On Thursday, the U.S. Federal Communications Commission (FCC) is expected to reverse rules that regulated internet providers like utilities, freeing providers to block or slow access to content and services online.
U.S. policy-makers have spent the past 15 years fighting over the distinction. The most recent dust-up was in 2015, when the Obama government introduced net neutrality rules that are now expected to be overturned.
In Canada, the idea that internet service providers should treat all internet traffic equally hasn’t been quite as controversial.
There are legal and political reasons for that. But each of the lawyers, academics and activists who spoke with CBC News this week pointed to one factor in particular: the FCC is a far more partisan organization than its Canadian counterpart, the CRTC.
That has a big impact on how decisions in the U.S. are made.
The party line
“The FCC is actually distinctly political,” explained Michael Geist, a law professor at the University of Ottawa. “So in the U.S., you get these potential swings in policy depending on who happens to be the president.”
The FCC is made up of five presidentially appointed commissioners, one of whom is the chairman — currently Republican Ajit Pai. Up to three of those commissioners can be members of the same political party, which means the FCC tends to lean either Republican or Democratic depending on the government of the day.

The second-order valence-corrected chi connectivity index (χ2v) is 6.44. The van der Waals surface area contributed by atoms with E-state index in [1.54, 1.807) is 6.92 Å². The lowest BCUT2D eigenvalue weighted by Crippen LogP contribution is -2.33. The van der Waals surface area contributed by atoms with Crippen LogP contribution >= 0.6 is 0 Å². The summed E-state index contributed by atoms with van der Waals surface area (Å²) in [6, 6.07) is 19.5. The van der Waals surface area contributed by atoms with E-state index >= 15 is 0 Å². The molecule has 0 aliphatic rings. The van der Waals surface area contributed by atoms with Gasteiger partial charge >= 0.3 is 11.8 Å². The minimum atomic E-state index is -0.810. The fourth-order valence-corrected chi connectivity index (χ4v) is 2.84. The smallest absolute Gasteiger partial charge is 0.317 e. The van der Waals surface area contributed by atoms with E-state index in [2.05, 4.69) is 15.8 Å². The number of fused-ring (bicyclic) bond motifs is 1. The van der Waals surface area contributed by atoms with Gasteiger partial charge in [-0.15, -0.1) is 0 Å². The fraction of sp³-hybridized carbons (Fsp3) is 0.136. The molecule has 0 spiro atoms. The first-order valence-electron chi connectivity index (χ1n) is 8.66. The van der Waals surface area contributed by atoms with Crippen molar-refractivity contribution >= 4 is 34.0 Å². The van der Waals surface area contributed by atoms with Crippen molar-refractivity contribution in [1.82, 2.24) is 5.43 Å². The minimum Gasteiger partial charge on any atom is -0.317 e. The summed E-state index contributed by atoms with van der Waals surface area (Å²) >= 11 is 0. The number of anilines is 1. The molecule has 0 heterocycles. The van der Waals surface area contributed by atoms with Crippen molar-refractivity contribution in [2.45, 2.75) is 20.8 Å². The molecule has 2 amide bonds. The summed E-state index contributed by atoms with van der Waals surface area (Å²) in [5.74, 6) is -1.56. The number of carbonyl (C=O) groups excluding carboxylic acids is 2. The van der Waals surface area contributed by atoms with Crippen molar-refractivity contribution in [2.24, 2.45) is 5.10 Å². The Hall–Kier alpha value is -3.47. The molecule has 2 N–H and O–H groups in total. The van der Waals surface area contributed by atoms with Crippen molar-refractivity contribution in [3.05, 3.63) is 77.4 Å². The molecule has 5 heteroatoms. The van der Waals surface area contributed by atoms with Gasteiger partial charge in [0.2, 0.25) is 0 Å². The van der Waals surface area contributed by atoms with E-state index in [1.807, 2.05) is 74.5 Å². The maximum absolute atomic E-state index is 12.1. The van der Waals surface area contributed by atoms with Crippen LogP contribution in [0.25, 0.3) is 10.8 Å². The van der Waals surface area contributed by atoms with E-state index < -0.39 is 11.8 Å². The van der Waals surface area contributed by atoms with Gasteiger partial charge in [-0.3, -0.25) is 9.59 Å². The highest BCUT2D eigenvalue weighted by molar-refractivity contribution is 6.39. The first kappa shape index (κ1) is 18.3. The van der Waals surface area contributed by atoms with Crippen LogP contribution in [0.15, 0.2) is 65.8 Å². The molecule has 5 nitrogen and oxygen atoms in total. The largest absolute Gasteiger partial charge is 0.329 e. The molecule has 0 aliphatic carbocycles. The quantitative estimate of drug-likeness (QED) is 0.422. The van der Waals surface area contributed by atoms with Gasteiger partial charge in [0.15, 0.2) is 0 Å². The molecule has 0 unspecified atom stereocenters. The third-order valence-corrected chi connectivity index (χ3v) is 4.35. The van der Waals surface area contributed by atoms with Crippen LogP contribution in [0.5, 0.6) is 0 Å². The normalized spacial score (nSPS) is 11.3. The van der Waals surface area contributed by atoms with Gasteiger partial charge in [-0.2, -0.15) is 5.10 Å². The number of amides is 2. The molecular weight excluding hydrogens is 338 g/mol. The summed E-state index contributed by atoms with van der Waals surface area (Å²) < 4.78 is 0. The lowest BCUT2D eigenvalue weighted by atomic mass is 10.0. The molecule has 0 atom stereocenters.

It’s not quite the same here in Canada. Although commissioners are still appointed by the government, the CRTC operates as more of an arm’s-length judiciary, and makes decisions based on evidence submitted during public consultations, rather than along party lines.
“It’s treated more like a court process than like a political arena,” said Laura Tribe, executive director of Open Media, which advocates for a free and open internet. “[That’s] not to say there aren’t politics involved, but it’s not partisan to the same extent as it is in the U.S.”
It also helps that Canadian politicians of all stripes have actually supported net neutrality for some time — unified, in part, by the lack of competition in our concentrated telecommunications landscape. There’s a shared belief that regulation can help keep these companies in check, say Tribe and Geist.
But differences in Canada’s telecommunications legislation play a role,…